Thank God Bruno Bettelheim didn't live to see this. London's Bartle Bogle Hegarty rewrites some beloved children's tales in a new print campaign for Elida Faberge's Lynx male body
spray. Ads tagged, "The Lynx effect" -- the essence of the essence is, Wear Lynx and women will become your playthings -- feature these dubious entendres: "After huffing and puffing with all his might, he shouted, 'I'm coming down your chimney!' "; "Ivor the Engine whistled happily. Now he could go in and out of the tunnel as many times a day as he liked."; and "Cuthbert's hose [he's a fireman] seemed to have a life of its own." More like a poke in the eye than a wink-wink, nudge-nudge. Credits to creative director Dennis Lewis, art director Rosie Arnold, writer Will Awdry and typographer Andy Bird. Jonathan Langley illustrated the ad seen here.
Eavesdropper's ball. Reminiscent of Francis Coppola's superb The Conversation is an eerie, brilliantly executed :30 from Irvine, Calif.-based dGWB for Qualcomm, whose digital cell phone is touted for its superior security features. Directed by David Ramser of The A&R Group, the spot is themed, "Because you never know who's listening." In fact, everyone's listening as a typical business exec takes a seat in Tiny's Cafe and tries to place a cell call. He's surrounded by a crazed chef who violently chops vegetables, a Stepford waitress who mindlessly overfills his coffee cup and a team of malevolent dwarfs in hiding, all hanging on his every word. Creative director Jon Gothold explains, "the commercial is about paranoia. This phone is dope stuff. Everyone wants it. We pushed that idea to the extreme." Additional agency credits to associate creative director Joe Cladis, ACD/writer Ed Crayton and art director Jeff Labbe. Edited by Andrew Bortin at Avenue Edit; sound design by Steven Dewey at Machinehead.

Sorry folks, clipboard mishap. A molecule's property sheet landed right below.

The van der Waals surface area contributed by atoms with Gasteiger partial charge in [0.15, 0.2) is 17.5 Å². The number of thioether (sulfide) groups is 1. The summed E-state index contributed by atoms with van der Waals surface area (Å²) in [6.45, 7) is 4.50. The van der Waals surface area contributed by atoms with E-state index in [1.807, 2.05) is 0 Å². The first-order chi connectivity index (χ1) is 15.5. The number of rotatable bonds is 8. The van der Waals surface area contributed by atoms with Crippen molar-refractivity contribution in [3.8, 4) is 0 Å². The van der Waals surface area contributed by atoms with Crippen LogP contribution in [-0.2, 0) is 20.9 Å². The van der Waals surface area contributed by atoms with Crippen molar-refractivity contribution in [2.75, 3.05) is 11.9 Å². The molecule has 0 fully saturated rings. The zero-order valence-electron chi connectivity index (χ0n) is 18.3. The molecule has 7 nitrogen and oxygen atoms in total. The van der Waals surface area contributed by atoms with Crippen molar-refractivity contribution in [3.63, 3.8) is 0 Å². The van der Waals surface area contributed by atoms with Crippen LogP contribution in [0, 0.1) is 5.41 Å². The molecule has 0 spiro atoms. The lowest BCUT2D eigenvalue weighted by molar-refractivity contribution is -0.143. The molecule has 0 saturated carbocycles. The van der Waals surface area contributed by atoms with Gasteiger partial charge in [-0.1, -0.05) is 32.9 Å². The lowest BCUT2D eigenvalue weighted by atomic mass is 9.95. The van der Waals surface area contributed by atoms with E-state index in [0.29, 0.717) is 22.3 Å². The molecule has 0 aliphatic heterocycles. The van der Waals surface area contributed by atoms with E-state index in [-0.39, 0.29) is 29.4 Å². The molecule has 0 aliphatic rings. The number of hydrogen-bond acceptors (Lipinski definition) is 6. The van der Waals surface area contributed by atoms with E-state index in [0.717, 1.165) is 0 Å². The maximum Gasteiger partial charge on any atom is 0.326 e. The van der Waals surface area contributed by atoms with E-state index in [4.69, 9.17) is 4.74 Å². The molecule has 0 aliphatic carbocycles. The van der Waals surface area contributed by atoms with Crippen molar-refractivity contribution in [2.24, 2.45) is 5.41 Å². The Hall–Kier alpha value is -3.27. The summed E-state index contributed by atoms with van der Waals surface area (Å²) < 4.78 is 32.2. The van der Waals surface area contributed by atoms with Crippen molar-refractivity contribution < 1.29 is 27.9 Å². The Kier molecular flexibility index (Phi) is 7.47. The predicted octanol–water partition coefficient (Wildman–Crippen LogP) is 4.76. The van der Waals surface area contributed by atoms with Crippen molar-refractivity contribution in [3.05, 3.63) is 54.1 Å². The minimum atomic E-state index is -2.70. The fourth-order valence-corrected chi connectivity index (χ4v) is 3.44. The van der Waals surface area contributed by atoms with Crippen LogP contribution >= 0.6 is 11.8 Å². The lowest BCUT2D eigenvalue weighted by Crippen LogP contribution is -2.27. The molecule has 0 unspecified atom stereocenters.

But does he have a lava lamp? Martin Creative, Los Angeles, fans the flames of sin with a new print campaign for the Volcano lighter, a posh little weatherproof instrument designed exclusively for the man with Kobe beef on his plate, a snifter of brandy in his hand and several fine Cubans in his breast pocket. Tagged, "Maximize your vices," the campaign features Mr. Onaclov (get it?), a wicked bon vivant who, explains writer Sally Hogshead, "likes fast cars and big-breasted women; the kinds of naughty indulgences that aren't exactly PC. He's not the devil in the sense of the Anti-Christ, more the guy sitting on your shoulder." Additional credits to creative director/art director Jean Robaire,